Objective: Mounting evidence suggests that higher optimism is associated with reduced risk of age-related morbidities and premature mortality. However, possible biological mechanisms underlying these associations remain understudied. One hypothesized mechanism is a slower rate of cellular aging, which in turn delays age-related declines in health. Methods: We used data from two large cohort studies to test the hypothesis that higher optimism is associated with longer leukocyte telomere length. With cross-sectional data from the Health and Retirement Study (HRS; n = 6417; mean age = 70 years) and the Women’s Health Initiative (WHI; N = 3582; mean age = 63 years), we used linear regression models to examine the association of optimism with relative telomere length (assessed in leukocytes from saliva [HRS] or plasma [WHI]). Models adjusted for sociodemographics, depression, health status, and health behaviors. Results: Considering both optimism and telomere length as continuous variables, we found consistently null associations in both cohorts, regardless of which covariates were included in the models. In models adjusting for demographics, depression, comorbidities, and health behaviors, optimism was not associated with mean relative telomere length (HRS: β = −0.002, 95% confidence interval = −0.014 to 0.011; WHI: β = −0.004, 95% confidence interval = −0.017 to 0.009). Conclusions: Findings do not support mean telomere length as a mechanism that explains observed relations of optimism with reduced risk of chronic disease in older adults. Future research is needed to evaluate other potential biological markers and pathways.
|Number of pages||7|
|State||Published - Feb 1 2020|
Bibliographical noteFunding Information:
Source of Funding and Conflict of Interest: This work was supported by grants from the National Institutes of Health: National Institute on Aging (R01AG53273, K99AG055696) and National Institute of Diabetes and Digestive and Kidney Disease (R01 DK062290). The WHI program is funded by the National Heart, Lung, and Blood Institute, National Institutes of Health, US Department of Health and Human Services through contracts HHSN268201600018C, HHSN268201600001C, HHSN2682016 00002C, HHSN268201600003C, and HHSN268201600004C. Eric Kim has consulted with AARP and UnitedHealth Group. Hilary Tindle has consulted for Achieve Life Sciences on study design for smoking cessation trials and is principal investigator on studies that have received donated medication from the manufacturer.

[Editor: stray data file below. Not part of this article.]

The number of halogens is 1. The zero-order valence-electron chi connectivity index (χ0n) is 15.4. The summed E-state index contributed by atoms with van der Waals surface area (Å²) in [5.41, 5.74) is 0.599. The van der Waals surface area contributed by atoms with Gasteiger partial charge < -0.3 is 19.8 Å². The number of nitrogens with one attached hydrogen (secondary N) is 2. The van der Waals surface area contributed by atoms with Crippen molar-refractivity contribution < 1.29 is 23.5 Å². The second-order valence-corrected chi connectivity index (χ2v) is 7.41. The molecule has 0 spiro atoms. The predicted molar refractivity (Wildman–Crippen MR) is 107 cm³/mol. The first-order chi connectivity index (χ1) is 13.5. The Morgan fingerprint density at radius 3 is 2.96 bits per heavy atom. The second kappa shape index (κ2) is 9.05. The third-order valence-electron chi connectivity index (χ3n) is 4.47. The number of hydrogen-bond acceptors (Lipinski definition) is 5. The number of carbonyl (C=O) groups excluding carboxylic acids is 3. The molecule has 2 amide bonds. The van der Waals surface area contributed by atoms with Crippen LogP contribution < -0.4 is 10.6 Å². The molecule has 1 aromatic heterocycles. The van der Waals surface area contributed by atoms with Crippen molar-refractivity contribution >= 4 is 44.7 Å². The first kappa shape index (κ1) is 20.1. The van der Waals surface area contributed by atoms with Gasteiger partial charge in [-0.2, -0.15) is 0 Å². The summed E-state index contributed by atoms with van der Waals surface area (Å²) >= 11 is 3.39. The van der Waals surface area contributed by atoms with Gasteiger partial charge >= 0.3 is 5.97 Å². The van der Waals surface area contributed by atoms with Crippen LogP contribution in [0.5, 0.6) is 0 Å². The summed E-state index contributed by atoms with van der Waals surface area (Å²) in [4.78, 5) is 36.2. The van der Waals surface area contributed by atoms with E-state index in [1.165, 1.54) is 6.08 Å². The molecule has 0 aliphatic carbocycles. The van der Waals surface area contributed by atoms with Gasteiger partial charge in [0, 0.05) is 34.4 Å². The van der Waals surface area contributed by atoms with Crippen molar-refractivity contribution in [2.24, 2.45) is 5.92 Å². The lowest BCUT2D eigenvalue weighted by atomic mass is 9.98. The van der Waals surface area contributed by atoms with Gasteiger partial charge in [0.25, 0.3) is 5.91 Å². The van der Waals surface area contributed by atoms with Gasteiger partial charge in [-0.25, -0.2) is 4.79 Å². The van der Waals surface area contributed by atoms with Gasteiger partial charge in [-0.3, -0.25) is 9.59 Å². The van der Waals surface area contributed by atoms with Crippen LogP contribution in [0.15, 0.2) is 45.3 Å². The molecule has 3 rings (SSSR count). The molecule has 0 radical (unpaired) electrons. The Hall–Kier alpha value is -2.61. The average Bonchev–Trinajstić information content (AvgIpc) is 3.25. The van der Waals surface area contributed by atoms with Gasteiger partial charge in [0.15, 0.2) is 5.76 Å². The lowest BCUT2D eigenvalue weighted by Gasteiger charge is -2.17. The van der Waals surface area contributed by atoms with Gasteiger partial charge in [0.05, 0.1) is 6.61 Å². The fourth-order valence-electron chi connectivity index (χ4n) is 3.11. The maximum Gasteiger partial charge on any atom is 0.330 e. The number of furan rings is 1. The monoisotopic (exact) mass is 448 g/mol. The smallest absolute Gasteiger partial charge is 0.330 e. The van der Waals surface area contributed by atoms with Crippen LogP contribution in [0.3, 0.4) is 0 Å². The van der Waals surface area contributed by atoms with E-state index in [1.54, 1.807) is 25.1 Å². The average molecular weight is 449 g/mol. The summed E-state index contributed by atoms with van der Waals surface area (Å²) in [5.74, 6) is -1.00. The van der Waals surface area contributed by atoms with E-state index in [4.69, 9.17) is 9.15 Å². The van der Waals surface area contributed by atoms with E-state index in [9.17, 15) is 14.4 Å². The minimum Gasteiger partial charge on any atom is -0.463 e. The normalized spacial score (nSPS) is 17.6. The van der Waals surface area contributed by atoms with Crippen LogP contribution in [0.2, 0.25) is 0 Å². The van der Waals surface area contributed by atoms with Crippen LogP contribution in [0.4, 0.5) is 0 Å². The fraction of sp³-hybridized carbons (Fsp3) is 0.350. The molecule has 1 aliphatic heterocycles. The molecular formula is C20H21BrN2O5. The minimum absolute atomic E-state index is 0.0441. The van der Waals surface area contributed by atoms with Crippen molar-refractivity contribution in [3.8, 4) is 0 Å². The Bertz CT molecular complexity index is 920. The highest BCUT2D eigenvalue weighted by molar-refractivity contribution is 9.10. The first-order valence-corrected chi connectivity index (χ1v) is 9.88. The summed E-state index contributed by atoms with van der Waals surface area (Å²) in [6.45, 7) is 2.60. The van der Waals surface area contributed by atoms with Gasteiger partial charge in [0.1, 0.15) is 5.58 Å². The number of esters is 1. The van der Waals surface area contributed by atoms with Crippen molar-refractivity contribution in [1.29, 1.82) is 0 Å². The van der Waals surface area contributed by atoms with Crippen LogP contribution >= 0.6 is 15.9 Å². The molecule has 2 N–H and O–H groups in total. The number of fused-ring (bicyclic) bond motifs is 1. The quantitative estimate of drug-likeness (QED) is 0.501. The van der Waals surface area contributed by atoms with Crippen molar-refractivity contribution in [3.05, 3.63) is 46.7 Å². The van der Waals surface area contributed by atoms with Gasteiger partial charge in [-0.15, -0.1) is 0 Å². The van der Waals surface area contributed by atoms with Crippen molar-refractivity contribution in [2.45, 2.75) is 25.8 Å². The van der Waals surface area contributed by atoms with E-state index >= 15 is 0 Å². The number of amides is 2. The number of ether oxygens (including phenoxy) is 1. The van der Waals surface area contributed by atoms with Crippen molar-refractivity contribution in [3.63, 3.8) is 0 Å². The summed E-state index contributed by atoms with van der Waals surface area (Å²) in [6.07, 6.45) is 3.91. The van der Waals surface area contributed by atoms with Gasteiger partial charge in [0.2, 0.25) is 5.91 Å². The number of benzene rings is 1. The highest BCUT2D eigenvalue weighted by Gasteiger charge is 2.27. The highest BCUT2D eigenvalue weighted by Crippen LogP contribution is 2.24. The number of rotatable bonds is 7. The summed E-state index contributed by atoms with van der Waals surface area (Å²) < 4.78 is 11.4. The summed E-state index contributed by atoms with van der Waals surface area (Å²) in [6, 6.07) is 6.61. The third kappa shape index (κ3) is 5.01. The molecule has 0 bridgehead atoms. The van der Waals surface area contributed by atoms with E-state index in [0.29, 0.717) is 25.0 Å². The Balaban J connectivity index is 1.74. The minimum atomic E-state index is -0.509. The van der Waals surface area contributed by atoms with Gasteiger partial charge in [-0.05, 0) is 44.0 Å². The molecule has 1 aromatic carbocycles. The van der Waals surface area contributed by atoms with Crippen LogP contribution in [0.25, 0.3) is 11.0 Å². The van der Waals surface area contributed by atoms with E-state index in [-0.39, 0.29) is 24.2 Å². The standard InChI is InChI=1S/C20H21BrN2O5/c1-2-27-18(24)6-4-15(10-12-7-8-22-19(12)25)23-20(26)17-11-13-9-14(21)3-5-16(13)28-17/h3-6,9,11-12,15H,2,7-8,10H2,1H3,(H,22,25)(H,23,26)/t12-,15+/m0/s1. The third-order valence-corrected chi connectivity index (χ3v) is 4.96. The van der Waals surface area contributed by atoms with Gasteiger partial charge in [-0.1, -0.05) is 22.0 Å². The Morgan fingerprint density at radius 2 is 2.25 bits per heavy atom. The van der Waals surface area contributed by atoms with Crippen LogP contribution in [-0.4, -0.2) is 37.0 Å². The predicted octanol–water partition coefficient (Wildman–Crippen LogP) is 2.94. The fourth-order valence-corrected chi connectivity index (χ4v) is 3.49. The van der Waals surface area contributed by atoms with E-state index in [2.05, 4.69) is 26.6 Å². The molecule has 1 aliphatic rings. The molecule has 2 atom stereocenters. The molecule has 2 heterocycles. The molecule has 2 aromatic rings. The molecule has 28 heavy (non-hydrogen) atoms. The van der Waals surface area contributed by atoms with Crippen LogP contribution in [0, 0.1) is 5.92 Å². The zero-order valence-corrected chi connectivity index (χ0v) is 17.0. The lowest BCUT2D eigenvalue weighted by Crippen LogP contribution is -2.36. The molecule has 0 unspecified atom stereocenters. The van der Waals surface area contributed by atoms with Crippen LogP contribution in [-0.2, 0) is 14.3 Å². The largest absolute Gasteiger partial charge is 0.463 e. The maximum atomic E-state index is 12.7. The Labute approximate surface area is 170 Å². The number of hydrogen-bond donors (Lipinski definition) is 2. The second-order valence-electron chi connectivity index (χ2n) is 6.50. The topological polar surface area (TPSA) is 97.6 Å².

The authors thank the Women’s Health Initiative (WHI) investigators and staff for their dedication, and the study participants for making the program possible. WHI Investigators include Program Office: (National Heart, Lung, and Blood Institute, Bethesda, MD) Jacques Rossouw, Shari Ludlam, Joan McGowan, Leslie Ford, and Nancy Geller; Clinical Coordinating Center: (Fred Hutchinson Cancer Research Center, Seattle, WA) Garnet Anderson, Ross Prentice, Andrea LaCroix, and Charles Kooperberg; Investigators and Academic Centers: (Brigham and Women’s Hospital, Harvard Medical School, Boston, MA) JoAnn E. Manson; (MedStar Health Research Institute/Howard University, Washington, DC) Barbara V. Howard; (Stanford Prevention Research Center, Stanford, CA) Marcia L. Stefanick; (The Ohio State University, Columbus, OH) Rebecca Jackson; (University of Arizona, Tucson/Phoenix, AZ) Cynthia A. Thomson; (University at Buffalo, Buffalo, NY) Jean Wactawski-Wende; (University of Florida, Gainesville/Jacksonville, FL) Marian Limacher; (University of Iowa, Iowa City/Davenport, IA) Jennifer Robinson; (University of Pittsburgh, Pittsburgh, PA) Lewis Kuller; (Wake Forest University School of Medicine, Winston-Salem, NC) Sally Shumaker; (University of Nevada, Reno, NV) Robert Brunner; (University of Minnesota, Minneapolis, MN) Karen L. Margolis CDC: Xiaoyun Ye, Manori J. Silva, Ella Samandar, James Preau, Jr., Tao Jia. A full listing of WHI investigators can be found at: http://www.whi.org/researchers/Documents%20%20Write% 20a%20Paper/WHI%20Investigator%20Long%20List.pdf. The authors would also like to acknowledge and thank the Health and Retirement Study, which is conducted by the Institute for Social Research at the University of Michigan, with grants from the National Institute on Aging (U01AG09740) and the Social Security Administration.
Copyright © 2019 by the American Psychosomatic Society
- Psychological well-being
- Telomere length
ASJC Scopus subject areas
- Applied Psychology
- Psychiatry and Mental health